How to make an impression : Job Interview Tips

As the old saying goes, you only get one chance to make a good first impression.

These days hiring managers are spoilt for choice when interviewing for any job regarded as a decent opportunity. In fact, unless the job is a real stinker, they’ll usually get hundreds of applicants.

True they won’t interview them all but they’ll interview enough for it to be important for you to make a memorable impression on them if you’re to have any chance at all.

Good candidates will know this and make sure they’ve researched job interview tips beforehand.

So dear reader, if you’ve found this page via a search engine, are you looking for some job interview tips?

If you’ve got a job interview anytime soon then naturally you’ll want a few pointers on how to perform to the best of your ability. You’ll not only want to showcase your skills but also leave an impression on the interviewer that lasts long after you’ve left the interview room.

Don’t forget though, the impression you leave can be a good one but it can also be a bad one. And leaving a bad one is the last thing you want to do, assuming you really want the job.

The embedded video offers some useful job interview tips, making its points with irony. The video made me smile and I hope it brightens your day too.

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How to find the right job for you: Simply Explained

How to find the right job for youDo you enjoy your work, dear reader? Do you have a job you love? Do you wake up each morning filled with enthusiasm for the day ahead?

Alternatively, maybe you just feel your job allows you to earn an income but beyond that, you can’t wait until 5 pm when the working day is over? Perhaps you’re constantly asking the question, “how to find the right job for you?”

If that’s you then you’re not alone.

The Lottery Question:

The acid test when you’re not sure is to ask yourself what I call the lottery question.

What does that mean? If means you ask yourself this, “If I won millions on the lottery and money ceased to be an issue; would I continue to do the work I’m doing now or would I try something else?

Yes of course if you won the lottery you’d have a little fun with the money first, but eventually your life would need a sense of purpose and routine again.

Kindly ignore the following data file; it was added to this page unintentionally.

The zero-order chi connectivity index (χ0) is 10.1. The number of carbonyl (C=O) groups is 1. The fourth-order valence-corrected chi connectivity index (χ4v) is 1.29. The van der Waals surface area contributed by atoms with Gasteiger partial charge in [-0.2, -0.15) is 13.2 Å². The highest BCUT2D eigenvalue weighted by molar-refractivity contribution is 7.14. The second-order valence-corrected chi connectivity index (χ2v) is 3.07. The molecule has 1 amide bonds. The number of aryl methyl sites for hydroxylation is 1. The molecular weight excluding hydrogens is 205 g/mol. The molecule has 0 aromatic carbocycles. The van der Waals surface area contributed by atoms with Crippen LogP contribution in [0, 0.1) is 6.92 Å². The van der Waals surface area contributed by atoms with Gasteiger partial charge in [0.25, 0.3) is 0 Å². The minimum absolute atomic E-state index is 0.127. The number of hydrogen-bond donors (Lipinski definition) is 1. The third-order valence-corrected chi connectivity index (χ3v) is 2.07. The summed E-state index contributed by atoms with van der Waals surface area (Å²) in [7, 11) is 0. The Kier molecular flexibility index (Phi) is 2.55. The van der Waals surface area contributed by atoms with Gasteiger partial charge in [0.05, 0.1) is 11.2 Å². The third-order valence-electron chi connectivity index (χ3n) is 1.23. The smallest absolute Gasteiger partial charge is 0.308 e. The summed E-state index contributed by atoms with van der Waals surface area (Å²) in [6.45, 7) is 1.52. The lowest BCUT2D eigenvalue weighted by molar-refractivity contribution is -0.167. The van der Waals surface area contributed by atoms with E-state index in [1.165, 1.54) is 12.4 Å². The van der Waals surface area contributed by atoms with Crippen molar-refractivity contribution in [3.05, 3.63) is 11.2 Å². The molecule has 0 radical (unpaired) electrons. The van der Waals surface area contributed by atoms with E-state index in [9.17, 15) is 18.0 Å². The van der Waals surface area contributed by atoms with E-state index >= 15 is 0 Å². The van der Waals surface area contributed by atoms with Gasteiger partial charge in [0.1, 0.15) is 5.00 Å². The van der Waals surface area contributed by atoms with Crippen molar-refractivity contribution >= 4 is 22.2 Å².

So how would you fill your time then?

Never work a day in your life:

If you enjoy what you do, and you’re recognized as being very good at it, then you’ll do your job well and you’ll be successful at what you do. And if you enjoy what you do, you’ll never have to work a day in your life. Now, how good would that be?

So if you’re not happy with your job right now, the next question to ask yourself is, “What do I really want to be?

To answer that question, you really need to consider two things:-

      1. What are you good at?
      2. What do you enjoy doing?

These are quite different things but if you can find the sweet spot between them then you have the basis for finding a job you’ll love.

So the steps to job heaven are as follows:-

STEP 1: What are you good at?

How to find the right jobNot merely competent but really good at?

Think about that question carefully and be honest with yourself.

What activities are intuitive to you? Things you can do easily and readily without having to give them too much thought?

Ask friends and colleagues for their views, and ask them to be really honest with you. Ask people you work with about the tasks for which they consider you to be the absolutely, first choice ‘go-to’ person.

Gather together this information and make a list.

STEP 2: What do you enjoy doing?

Then make a list of all the things you really enjoy doing.

Which activities really give you a buzz?

What activities get you so absorbed that you really lose track of time?

What activities would you do for free or as a hobby, if you couldn’t make a living at them?

Paul McCartney once said that if he couldn’t have made a living out of writing songs and playing music, he’d have done it as a hobby, simply because he loved it so much. In fact, it was his hobby before it was the way he earned a living.

What activities make you feel the same way? Make that list and don’t be reasonable.

All this requires time for reflection and careful thought, as well as feedback from other people. So do give it the time it deserves.

Don’t jump to conclusions. You do want to ensure you get it right, don’t you?

STEP 3: Which items are common to both lists?

When you have your two lists ready, the final step is to identify the common ground between them, the point at which the two lists intersect.

If you find an item that is contained on both lists then you have found the Holy Grail.

Finding something you’re genuinely good at and have a real talent for, and which is also something you really enjoy, will give you the greatest chance of success in life.

It is essential you find the common ground between your lists because:-

      1. If you really enjoy it, you’ll stick with it.
      2. If you’re really good at it, someone will notice

And if you get it right, sometimes people will sprinkle fairy dust on you too. And then a magical career beckons.

Finding your perfect job is never about luck.

Find the right work for you:

If you’re doing something you enjoy doing and you’re doing it well, you’ll stick with it long enough to get someone’s attention. And when you get their attention, you’ll dazzle them because you’re doing it well.

That’s not luck; it’s hard work, perseverance and timing.

Once you’ve identified what you want, the next question is, “How do you get it?” That’s another challenge, entirely.

Have you managed to find the perfect job for you?

If so, you’re lucky indeed. Enjoy every moment. If you haven’t found it yet, keep looking;

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How much should I be paid?

How much should I be paidDear reader, have you ever asked yourself the question, “How much should I be paid?” Probably, I would guess. Most people do at some point. Certainly, it’s a question I’ve asked myself many times.

We live in challenging economic times, so we’re all keen to ensure that we earn as much as we can. The question is, how much?

What is work?